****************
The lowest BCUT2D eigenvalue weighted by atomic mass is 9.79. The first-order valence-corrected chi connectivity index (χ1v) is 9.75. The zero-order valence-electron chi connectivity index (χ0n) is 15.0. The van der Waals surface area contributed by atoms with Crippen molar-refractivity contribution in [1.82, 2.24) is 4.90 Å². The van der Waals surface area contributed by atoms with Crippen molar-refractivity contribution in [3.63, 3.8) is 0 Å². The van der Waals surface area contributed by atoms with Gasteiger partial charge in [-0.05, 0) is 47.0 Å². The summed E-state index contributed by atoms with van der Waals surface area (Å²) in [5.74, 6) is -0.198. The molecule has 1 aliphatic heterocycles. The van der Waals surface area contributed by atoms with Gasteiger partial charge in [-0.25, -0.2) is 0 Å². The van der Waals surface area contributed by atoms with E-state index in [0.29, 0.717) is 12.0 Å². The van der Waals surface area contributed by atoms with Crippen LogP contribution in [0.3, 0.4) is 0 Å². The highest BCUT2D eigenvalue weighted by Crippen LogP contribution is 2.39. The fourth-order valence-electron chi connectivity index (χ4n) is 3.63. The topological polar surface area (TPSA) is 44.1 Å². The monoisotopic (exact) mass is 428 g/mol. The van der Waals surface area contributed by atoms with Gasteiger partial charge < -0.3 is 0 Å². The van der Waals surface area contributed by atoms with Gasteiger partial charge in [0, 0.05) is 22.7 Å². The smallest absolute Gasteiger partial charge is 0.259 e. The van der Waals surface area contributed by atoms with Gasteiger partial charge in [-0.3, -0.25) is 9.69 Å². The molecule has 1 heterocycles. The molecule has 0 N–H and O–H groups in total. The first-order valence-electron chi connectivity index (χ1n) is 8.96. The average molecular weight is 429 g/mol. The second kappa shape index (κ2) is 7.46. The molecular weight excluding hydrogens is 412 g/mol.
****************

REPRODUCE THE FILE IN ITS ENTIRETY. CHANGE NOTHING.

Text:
The lowest BCUT2D eigenvalue weighted by atomic mass is 9.79. The first-order valence-corrected chi connectivity index (χ1v) is 9.75. The zero-order valence-electron chi connectivity index (χ0n) is 15.0. The van der Waals surface area contributed by atoms with Crippen molar-refractivity contribution in [1.82, 2.24) is 4.90 Å². The van der Waals surface area contributed by atoms with Crippen molar-refractivity contribution in [3.63, 3.8) is 0 Å². The van der Waals surface area contributed by atoms with Gasteiger partial charge in [-0.05, 0) is 47.0 Å². The summed E-state index contributed by atoms with van der Waals surface area (Å²) in [5.74, 6) is -0.198. The molecule has 1 aliphatic heterocycles. The van der Waals surface area contributed by atoms with Gasteiger partial charge in [-0.25, -0.2) is 0 Å². The van der Waals surface area contributed by atoms with E-state index in [0.29, 0.717) is 12.0 Å². The van der Waals surface area contributed by atoms with Crippen LogP contribution in [0.3, 0.4) is 0 Å². The highest BCUT2D eigenvalue weighted by Crippen LogP contribution is 2.39. The fourth-order valence-electron chi connectivity index (χ4n) is 3.63. The topological polar surface area (TPSA) is 44.1 Å². The monoisotopic (exact) mass is 428 g/mol. The van der Waals surface area contributed by atoms with Gasteiger partial charge < -0.3 is 0 Å². The van der Waals surface area contributed by atoms with Gasteiger partial charge in [0, 0.05) is 22.7 Å². The smallest absolute Gasteiger partial charge is 0.259 e. The van der Waals surface area contributed by atoms with Gasteiger partial charge in [-0.3, -0.25) is 9.69 Å². The molecule has 1 heterocycles. The molecule has 0 N–H and O–H groups in total. The first-order valence-electron chi connectivity index (χ1n) is 8.96. The average molecular weight is 429 g/mol. The second kappa shape index (κ2) is 7.46. The molecular weight excluding hydrogens is 412 g/mol.